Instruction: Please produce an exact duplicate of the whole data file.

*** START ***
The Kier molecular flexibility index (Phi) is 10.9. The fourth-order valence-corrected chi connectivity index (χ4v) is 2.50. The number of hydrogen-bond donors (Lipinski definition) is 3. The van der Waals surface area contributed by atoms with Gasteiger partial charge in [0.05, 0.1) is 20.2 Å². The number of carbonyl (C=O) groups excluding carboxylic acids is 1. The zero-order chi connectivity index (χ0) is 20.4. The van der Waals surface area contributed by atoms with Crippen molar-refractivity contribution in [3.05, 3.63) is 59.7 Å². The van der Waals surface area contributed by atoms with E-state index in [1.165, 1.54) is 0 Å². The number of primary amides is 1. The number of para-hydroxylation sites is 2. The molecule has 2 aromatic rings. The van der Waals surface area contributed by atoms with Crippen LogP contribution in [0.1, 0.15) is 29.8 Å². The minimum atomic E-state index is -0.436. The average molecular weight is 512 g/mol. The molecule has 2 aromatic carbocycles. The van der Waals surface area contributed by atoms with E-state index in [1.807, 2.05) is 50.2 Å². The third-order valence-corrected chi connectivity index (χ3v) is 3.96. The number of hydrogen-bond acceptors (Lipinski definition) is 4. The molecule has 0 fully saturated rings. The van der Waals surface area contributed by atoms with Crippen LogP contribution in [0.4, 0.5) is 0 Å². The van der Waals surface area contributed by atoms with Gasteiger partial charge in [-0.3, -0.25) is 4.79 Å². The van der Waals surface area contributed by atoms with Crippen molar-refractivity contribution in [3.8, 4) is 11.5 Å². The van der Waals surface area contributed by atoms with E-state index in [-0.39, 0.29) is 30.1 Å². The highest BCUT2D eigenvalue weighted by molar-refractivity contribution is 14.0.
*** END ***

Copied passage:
The Kier molecular flexibility index (Phi) is 10.9. The fourth-order valence-corrected chi connectivity index (χ4v) is 2.50. The number of hydrogen-bond donors (Lipinski definition) is 3. The van der Waals surface area contributed by atoms with Gasteiger partial charge in [0.05, 0.1) is 20.2 Å². The number of carbonyl (C=O) groups excluding carboxylic acids is 1. The zero-order chi connectivity index (χ0) is 20.4. The van der Waals surface area contributed by atoms with Crippen molar-refractivity contribution in [3.05, 3.63) is 59.7 Å². The van der Waals surface area contributed by atoms with E-state index in [1.165, 1.54) is 0 Å². The number of primary amides is 1. The number of para-hydroxylation sites is 2. The molecule has 2 aromatic rings. The van der Waals surface area contributed by atoms with Crippen LogP contribution in [0.1, 0.15) is 29.8 Å². The minimum atomic E-state index is -0.436. The average molecular weight is 512 g/mol. The molecule has 2 aromatic carbocycles. The van der Waals surface area contributed by atoms with E-state index in [1.807, 2.05) is 50.2 Å². The third-order valence-corrected chi connectivity index (χ3v) is 3.96. The number of hydrogen-bond acceptors (Lipinski definition) is 4. The molecule has 0 fully saturated rings. The van der Waals surface area contributed by atoms with Crippen LogP contribution in [0.4, 0.5) is 0 Å². The van der Waals surface area contributed by atoms with Gasteiger partial charge in [-0.3, -0.25) is 4.79 Å². The van der Waals surface area contributed by atoms with Crippen molar-refractivity contribution in [3.8, 4) is 11.5 Å². The van der Waals surface area contributed by atoms with E-state index in [-0.39, 0.29) is 30.1 Å². The highest BCUT2D eigenvalue weighted by molar-refractivity contribution is 14.0.